Mozambican state power company Electricidade de Moçambique (EdM) is charging an electricity tariff that is lower than cost, which in the short term could have serious implications for its business, the company’s chairman said recently.
Noting that a figures of 10 or 12 metical cents as the “ideal” figure, Augusto de Sousa Fernandes said that the current tariff of 8 metical cents per kWh “is not sustainable” as the company pays around 9 cents.
In an interview with daily newspaper Notícias, Sousa Fernandes said that the cost for the company to buy electricity rose from US$63 million in 2011 to US$84 million in 2013, in line with annual growth in consumption of around 70 megawatt-hours (MWh), without the price to the consumer changing.
The rise in energy consumption, mainly driven by the domestic market, is forcing the company to find more expensive alternatives to the Cahora Bassa Hydroelectric dam, such as the Ressano Garcia thermoelectric ºplant, currently managed by Scottish company Aggreko.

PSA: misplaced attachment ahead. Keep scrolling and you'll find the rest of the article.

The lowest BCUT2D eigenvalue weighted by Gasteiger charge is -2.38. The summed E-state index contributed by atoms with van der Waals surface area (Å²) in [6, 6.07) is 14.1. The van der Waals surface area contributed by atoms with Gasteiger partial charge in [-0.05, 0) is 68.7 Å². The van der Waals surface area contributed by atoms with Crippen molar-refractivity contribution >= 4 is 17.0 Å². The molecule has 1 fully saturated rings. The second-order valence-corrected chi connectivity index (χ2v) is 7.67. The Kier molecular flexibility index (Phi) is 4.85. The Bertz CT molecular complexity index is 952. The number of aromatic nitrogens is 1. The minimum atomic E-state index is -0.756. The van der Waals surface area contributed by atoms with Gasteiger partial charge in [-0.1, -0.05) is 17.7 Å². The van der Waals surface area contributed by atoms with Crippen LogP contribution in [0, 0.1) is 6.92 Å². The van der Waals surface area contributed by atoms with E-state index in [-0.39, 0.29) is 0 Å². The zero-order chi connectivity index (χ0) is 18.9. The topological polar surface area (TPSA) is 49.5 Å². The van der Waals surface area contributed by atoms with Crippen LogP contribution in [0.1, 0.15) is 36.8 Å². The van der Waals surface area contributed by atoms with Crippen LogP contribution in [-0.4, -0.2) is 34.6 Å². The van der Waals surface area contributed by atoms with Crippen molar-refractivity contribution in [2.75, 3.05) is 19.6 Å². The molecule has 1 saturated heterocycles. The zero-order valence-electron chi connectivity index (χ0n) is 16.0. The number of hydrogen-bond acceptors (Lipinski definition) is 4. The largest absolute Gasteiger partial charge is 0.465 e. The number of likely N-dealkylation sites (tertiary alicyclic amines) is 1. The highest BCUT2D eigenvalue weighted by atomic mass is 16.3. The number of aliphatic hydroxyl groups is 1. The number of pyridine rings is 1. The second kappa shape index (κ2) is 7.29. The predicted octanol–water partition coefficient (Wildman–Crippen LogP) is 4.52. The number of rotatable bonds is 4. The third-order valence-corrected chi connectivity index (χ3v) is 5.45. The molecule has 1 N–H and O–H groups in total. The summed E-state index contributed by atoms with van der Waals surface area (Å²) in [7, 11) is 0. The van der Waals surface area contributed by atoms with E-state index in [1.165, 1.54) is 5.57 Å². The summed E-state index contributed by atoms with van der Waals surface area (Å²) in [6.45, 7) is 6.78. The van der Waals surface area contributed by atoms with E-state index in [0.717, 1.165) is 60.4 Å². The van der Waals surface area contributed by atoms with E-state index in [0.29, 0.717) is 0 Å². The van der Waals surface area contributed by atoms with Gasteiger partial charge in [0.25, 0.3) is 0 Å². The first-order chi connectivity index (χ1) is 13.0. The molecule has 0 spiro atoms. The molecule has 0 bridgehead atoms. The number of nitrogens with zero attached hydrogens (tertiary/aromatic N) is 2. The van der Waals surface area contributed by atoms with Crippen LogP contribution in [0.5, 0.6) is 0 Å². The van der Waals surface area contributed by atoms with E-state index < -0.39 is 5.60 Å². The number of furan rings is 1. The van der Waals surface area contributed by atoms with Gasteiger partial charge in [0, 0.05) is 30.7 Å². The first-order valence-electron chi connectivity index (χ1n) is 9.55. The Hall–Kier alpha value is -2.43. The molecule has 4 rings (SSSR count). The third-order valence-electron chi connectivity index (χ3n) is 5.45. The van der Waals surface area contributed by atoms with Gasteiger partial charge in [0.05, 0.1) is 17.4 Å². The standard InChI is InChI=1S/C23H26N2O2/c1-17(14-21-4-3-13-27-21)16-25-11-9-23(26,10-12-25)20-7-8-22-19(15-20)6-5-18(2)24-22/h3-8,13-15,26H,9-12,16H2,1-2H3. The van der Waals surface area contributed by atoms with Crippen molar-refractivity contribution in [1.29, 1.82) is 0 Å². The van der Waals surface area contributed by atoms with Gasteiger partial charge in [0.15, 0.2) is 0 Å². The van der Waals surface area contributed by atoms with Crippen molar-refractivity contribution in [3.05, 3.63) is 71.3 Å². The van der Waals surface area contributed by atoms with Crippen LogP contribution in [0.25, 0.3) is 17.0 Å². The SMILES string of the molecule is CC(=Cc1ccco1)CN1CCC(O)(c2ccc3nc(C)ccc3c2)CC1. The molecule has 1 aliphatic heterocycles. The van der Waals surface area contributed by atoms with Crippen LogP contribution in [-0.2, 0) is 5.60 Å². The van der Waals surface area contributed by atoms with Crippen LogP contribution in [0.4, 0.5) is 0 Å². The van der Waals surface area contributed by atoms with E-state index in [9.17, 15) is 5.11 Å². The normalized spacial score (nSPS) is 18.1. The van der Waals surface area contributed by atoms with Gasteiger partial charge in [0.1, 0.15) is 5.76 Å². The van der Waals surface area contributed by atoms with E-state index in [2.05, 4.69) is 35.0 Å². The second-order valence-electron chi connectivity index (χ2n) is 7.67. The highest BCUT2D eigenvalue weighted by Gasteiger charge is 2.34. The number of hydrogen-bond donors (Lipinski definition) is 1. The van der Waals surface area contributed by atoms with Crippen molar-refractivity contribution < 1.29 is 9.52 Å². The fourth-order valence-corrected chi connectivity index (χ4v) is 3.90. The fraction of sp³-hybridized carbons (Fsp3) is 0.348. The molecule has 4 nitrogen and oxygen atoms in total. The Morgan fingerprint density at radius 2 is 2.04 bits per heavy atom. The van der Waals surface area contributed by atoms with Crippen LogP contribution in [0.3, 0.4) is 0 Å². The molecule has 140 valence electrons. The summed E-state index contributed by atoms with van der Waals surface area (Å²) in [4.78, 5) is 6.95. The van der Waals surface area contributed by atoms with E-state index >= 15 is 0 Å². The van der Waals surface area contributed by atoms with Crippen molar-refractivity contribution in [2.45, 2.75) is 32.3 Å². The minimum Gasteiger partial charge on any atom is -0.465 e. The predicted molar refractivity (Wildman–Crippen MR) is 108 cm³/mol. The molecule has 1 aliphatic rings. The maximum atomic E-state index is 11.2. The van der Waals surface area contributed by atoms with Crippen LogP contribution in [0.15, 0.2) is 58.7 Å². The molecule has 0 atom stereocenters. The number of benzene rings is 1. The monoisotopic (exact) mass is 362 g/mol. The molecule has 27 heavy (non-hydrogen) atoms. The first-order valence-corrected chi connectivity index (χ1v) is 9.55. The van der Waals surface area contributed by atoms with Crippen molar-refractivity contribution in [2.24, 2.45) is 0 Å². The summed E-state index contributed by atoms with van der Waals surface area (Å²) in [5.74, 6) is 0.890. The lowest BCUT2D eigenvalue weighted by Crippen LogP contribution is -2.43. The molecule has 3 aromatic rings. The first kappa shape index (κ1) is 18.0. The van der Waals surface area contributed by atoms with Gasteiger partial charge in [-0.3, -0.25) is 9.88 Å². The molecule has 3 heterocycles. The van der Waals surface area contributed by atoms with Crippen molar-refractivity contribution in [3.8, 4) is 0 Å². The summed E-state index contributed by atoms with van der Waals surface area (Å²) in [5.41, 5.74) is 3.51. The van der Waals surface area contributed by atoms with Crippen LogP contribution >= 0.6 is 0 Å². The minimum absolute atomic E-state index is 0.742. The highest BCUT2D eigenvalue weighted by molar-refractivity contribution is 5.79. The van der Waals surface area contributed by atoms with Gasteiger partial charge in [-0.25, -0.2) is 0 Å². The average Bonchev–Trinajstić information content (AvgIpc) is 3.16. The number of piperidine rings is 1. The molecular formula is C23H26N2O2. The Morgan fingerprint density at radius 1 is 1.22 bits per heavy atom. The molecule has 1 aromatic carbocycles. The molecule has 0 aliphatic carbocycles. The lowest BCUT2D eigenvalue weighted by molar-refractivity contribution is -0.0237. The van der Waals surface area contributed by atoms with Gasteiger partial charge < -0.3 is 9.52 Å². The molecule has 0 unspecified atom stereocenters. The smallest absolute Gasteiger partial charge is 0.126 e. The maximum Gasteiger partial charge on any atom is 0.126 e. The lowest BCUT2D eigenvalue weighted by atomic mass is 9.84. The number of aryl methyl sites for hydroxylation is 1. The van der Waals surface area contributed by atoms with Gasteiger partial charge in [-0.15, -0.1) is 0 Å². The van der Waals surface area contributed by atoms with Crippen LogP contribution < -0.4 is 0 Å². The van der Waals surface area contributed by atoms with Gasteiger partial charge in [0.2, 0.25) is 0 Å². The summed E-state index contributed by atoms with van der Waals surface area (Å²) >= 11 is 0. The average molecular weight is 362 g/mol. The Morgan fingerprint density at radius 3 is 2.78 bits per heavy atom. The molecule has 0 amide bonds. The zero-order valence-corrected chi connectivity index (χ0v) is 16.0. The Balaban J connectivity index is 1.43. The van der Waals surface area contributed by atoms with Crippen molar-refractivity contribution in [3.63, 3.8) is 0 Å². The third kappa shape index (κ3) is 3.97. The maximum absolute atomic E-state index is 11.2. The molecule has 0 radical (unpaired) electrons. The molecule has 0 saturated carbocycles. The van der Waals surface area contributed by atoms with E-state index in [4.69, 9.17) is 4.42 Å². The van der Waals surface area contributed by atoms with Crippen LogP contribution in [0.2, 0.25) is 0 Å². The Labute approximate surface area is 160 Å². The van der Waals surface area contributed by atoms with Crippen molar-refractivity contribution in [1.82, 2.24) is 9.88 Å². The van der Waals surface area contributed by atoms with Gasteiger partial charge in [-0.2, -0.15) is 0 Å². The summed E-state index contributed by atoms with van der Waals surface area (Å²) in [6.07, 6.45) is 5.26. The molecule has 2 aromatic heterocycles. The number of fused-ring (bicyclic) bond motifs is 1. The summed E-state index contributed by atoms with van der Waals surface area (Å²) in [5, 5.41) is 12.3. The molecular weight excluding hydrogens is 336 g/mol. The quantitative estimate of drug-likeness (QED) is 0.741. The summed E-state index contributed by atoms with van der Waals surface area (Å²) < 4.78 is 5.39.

“This year the cost will be US$133 million as Aggreko comes in. Just as an example, for 500 MWh from HCB we pay US$50 million per year and for just 150 MWh from Aggreko we pay the same amount,” he said.
According to Sousa Fernandes, just 26 percent of the Mozambican population has access to electricity and consumption is split as 70 percent for the domestic market and 30 percent for the industrial market.
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